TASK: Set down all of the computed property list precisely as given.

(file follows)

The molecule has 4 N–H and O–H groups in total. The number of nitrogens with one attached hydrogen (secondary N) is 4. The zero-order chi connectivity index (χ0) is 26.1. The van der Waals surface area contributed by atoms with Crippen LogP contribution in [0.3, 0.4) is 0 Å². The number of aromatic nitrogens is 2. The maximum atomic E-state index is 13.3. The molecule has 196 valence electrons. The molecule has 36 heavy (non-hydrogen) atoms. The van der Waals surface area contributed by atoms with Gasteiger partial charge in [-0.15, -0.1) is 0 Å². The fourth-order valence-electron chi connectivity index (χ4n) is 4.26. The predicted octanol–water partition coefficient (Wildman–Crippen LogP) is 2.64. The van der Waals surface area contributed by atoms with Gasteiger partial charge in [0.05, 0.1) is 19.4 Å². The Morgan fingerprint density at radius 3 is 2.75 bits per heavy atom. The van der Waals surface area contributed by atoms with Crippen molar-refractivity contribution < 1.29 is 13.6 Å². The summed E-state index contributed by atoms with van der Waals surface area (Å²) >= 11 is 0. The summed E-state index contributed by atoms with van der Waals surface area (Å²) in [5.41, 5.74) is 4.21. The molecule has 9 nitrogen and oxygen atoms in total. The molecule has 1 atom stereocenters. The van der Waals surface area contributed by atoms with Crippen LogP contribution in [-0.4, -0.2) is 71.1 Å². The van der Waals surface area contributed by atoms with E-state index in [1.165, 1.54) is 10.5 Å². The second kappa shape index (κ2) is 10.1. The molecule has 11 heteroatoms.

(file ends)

The molecule has 4 N–H and O–H groups in total. The number of nitrogens with one attached hydrogen (secondary N) is 4. The zero-order chi connectivity index (χ0) is 26.1. The van der Waals surface area contributed by atoms with Crippen LogP contribution in [0.3, 0.4) is 0 Å². The number of aromatic nitrogens is 2. The maximum atomic E-state index is 13.3. The molecule has 196 valence electrons. The molecule has 36 heavy (non-hydrogen) atoms. The van der Waals surface area contributed by atoms with Gasteiger partial charge in [-0.15, -0.1) is 0 Å². The fourth-order valence-electron chi connectivity index (χ4n) is 4.26. The predicted octanol–water partition coefficient (Wildman–Crippen LogP) is 2.64. The van der Waals surface area contributed by atoms with Gasteiger partial charge in [0.05, 0.1) is 19.4 Å². The Morgan fingerprint density at radius 3 is 2.75 bits per heavy atom. The van der Waals surface area contributed by atoms with Crippen molar-refractivity contribution < 1.29 is 13.6 Å². The summed E-state index contributed by atoms with van der Waals surface area (Å²) >= 11 is 0. The summed E-state index contributed by atoms with van der Waals surface area (Å²) in [5.41, 5.74) is 4.21. The molecule has 9 nitrogen and oxygen atoms in total. The molecule has 1 atom stereocenters. The van der Waals surface area contributed by atoms with Crippen LogP contribution in [-0.4, -0.2) is 71.1 Å². The van der Waals surface area contributed by atoms with E-state index in [1.165, 1.54) is 10.5 Å². The second kappa shape index (κ2) is 10.1. The molecule has 11 heteroatoms.